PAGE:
There are many pros and cons about the decision Hester chose. For instance, She had to endure in public humility, and no longer live a quiet life. She could not go to town without the townspeople looking at her a weird way or judging her. Even her child pearl was judged. Not only did she ruin her own life, but she ruined pearl’s too by the decision she decided to make. Dimmesdale endured in an awful life as well. After he admitted his sin along with Hester, the townspeople judged him, but didn’t throw him in prison. Sexist maybe?

There are some pros to Hester’s decision even though she had broken a law, she opened many eyes to the townspeople. Hester showed her respect for the poor people by bringing them food and clothing. In the end, she still made a difference with the townspeople showing she was a compassionate woman. The scarlet letter slowly wore off by the good doings that she has done. It proves that even when you make a mistake or bad decision, it does not make you a bad person. Everybody makes mistakes, which in the end is our choice to learn from them and not dwell on the past.

Overall, The Scarlet Letter shows that just because we make mistakes does not mean we are failures. By Hester’s decision she taught us a lesson in real life. We have to own up to our mistakes and learn to better ourselves. Even though it may be hard to understand why she did what she did, in the end she still proved herself as a good person just like the rest of the townspeople. We are only human, we all make mistakes. But it is up to us to learn from the mistakes we committed to better ourselves like Hester did.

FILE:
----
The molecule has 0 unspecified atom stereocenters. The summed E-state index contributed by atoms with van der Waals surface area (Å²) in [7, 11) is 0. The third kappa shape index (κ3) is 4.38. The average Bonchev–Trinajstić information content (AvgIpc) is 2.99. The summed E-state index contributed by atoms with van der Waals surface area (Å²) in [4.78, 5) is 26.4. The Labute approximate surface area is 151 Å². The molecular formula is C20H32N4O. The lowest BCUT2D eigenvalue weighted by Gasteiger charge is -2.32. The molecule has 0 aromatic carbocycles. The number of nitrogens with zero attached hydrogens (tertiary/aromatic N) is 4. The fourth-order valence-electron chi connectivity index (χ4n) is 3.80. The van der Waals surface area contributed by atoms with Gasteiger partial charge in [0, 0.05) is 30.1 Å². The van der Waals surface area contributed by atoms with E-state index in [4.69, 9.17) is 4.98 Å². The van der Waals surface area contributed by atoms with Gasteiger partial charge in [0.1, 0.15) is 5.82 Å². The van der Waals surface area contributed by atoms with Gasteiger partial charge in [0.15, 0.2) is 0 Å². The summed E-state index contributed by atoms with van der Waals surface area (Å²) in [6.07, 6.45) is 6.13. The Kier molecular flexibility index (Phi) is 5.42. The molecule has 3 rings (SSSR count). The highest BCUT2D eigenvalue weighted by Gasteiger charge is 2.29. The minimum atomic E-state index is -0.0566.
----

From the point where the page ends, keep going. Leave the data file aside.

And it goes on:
“But Hester Prynne, with a mind of native courage and activity, and for so long a period not merely estranged, but outlawed, from society, had habituated herself to such latitude of speculation as was altogether foreign to the clergyman. She had wandered, without rule or guidance, in a moral wilderness. . . . The scarlet letter was her passport into regions where other women dared not tread. Shame, Despair, Solitude! These had been her teachers,—stern and wild ones,—and they had made her strong, but taught her much amiss.” (Sparknote editors)

Work cited page:

“Hester Prynne.” Encyclopædia Britannica. Encyclopædia Britannica Online Academic Edition. Encyclopædia Britannica Inc., 2012. Web. 28 Mar. 2012 “Pearl.” Encyclopædia Britannica. Encyclopædia Britannica Online Academic Edition. Encyclopædia Britannica Inc., 2012. Web. 28 Mar. 2012. Manis, Jim, “The Scarlet Letter” The Scarlet Letter-Pennsylvania State University 2008. Web 28 Mar. 2012 “Nathaniel Hawthorne.” Encyclopædia Britannica. Encyclopædia Britannica Online Academic Edition. Encyclopædia Britannica Inc., 2012. Web. 28 Mar. 2012. Shoomp Editorial Team “The Scarlet Letter Summary” shoomp.com. Shoomp University Inc. 11 Nov. 2008. Web. 21 Feb. 2012 Sparknotes Editors. “Sparknotes on the Scarlet Letter.” Sparknotes.com Sparknotes LLC. 2003. Web. 14 Feb. 2012; Important Quotations Explained The Purdue OWL family of sites. The writing lab and OWL at purdue and purdue u, 2008. Web. 23 Apr. 2008 “The Scarlet Letter.” Encyclopædia Britannica. Encyclopædia Britannica Online Academic Edition. Encyclopædia Britannica Inc., 2012. Web. 28 Mar. 2012. Turley, Jonathan. “The Scarlet Letter Lives On. ” Usa Today Feb. 28, 2010. Page 38